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SitNews - Stories In The News - Ketchikan, Alaska
September 17, 2018

Front Page Feature Photo By RALPH PEARCE

Red Skies At Night
The lights of a cruise ship are barely visible as the ship leaves Ketchikan and heads south.
Front Page Feature Photo By RALPH PEARCE ©2018

Regular Election
October 02, 2018

Absentee in-person voting begins on Sept. 17, 2018.

Questions for the Candidates:
Click Here to Participate in the SitNews Online Forum.

Ketchikan City Council Candidates
3-Year Term, 2 Seats to Fill

jpg Janalee L. Gage

Janalee L. Gage
Filed 08/01/18
Candidate's Statement

jpg Sam Bergeron Sam Bergeron
Filed 08/23/18
Candidate's Statement
jpg Dragon London Dragon London
Filed 08/24/18
Candidate's Statement
  Spencer Strassburg
Filed 08/27/18
Ketchikan City Mayor
3-Year Term, 1 Seat to Fill
  Robert (Bob) Sivertsen
Filed 08/01/18

Ketchikan Assembly Candidates
3-Year Term, 2 Seats to Fill
Watch the Chamber's Borough Assembly Forum 09/05/18
YouTube Courtesy KPU TV

jpg Dan Bockhorst Dan Bockhorst
Filed 08/01/18
Candidate's Statement
jpg Austin Otos Austin Otos
Filed 08/02/18
Candidate's Statement
jpg Danielle "Dani" Pratt Danielle "Dani" Pratt
Filed 08/22/18
Candidate's Statement
  Sven Westergard
Filed 08/24/18
  James Montgomery
Filed 08/24/18
jpg Felix Wong Felix Wong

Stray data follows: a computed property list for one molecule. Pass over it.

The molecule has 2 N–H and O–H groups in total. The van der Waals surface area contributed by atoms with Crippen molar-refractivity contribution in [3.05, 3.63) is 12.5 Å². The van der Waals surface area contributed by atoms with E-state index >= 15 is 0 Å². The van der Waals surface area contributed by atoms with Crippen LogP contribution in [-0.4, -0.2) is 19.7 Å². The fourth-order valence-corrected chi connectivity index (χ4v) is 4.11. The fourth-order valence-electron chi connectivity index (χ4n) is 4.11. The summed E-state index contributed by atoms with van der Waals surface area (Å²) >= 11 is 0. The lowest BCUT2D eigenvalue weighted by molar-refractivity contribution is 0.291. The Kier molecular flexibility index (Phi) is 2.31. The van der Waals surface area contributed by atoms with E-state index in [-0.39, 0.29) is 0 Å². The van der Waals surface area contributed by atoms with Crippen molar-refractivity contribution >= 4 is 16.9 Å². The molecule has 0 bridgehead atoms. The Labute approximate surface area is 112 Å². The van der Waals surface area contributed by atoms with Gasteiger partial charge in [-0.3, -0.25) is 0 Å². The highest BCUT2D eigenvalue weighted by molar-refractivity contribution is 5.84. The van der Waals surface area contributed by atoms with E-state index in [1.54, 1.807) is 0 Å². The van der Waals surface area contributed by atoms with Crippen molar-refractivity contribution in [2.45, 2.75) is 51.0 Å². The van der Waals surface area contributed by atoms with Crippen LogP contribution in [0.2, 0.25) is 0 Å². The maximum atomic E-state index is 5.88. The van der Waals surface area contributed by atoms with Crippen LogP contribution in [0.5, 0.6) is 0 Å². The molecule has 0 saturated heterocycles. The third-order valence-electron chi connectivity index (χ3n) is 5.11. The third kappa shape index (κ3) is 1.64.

Filed 08/27/18
Candidate's Statement
Ketchikan School Board
3-Year Term, 3 Seats to Fill
jpg Matt Eisenhower Matt Eisenhower
Filed 08/10/18
Candidate's Statement
jpg Sonya Skan Sonya Skan
Filed 08/13/18
Candidate's Statement
jpg Rachel Breithaupt

Rachel Breithaupt
Filed 08/17/18
Candidate's Statement

jpg Bridget Mattson Bridget Mattson
Filed 08/20/18
Candidate's Statement
  Lana Boler
Filed 08/21/18
Candidate's Statement

Edited 09/17/18: Invitation to Local Candidates: As in the past, SitNews invites all local candidates to provide a candidate's statement and include the reason you are running, experience, and issues you would like to address. Photographs are also requested. No word limits. (First Published: 09/02/18)
SitNews deadline to recieve statements will also be Sept. 17, 2018 - the date voting begins. A FREE service to local candidates. Late statements will be accepted for publication.

Historical Feature: Remembering the 'Queens' of the Alaska and BC Ferry Systems; Sister ferries went from Europe to the Northwest Coast By DAVE KIFFER - Fifty years ago, the Stena Danica and the Stena Brittanica were the newest ships in the Swedish ferry giant Stena Lines fleet. But both proved to have short lives in that busy fleet and both eventually would make their way to the Alaska/Canada northwest coast, where under different names they would make their marks.

The Stena Brittanica would be rebadged the Wickersham and become, at least briefly, the "queen" of the Alaska Marine Highway System.

The Stena Danica would also become a queen. She would sail for three decades as the BC Ferries "Queen of the North."

The Stena Line is one of the largest ferry companies in the world with more than 30 ships, operating 20 different ferry routes between Sweden, Denmark, Germany, Ireland, Latvia, The Netherlands, Norway, Poland and the United Kingdom.

It was formed in 1962 and by the late 1960s the Stena Line already had 12 ferries serving a variety of Northwest European cities.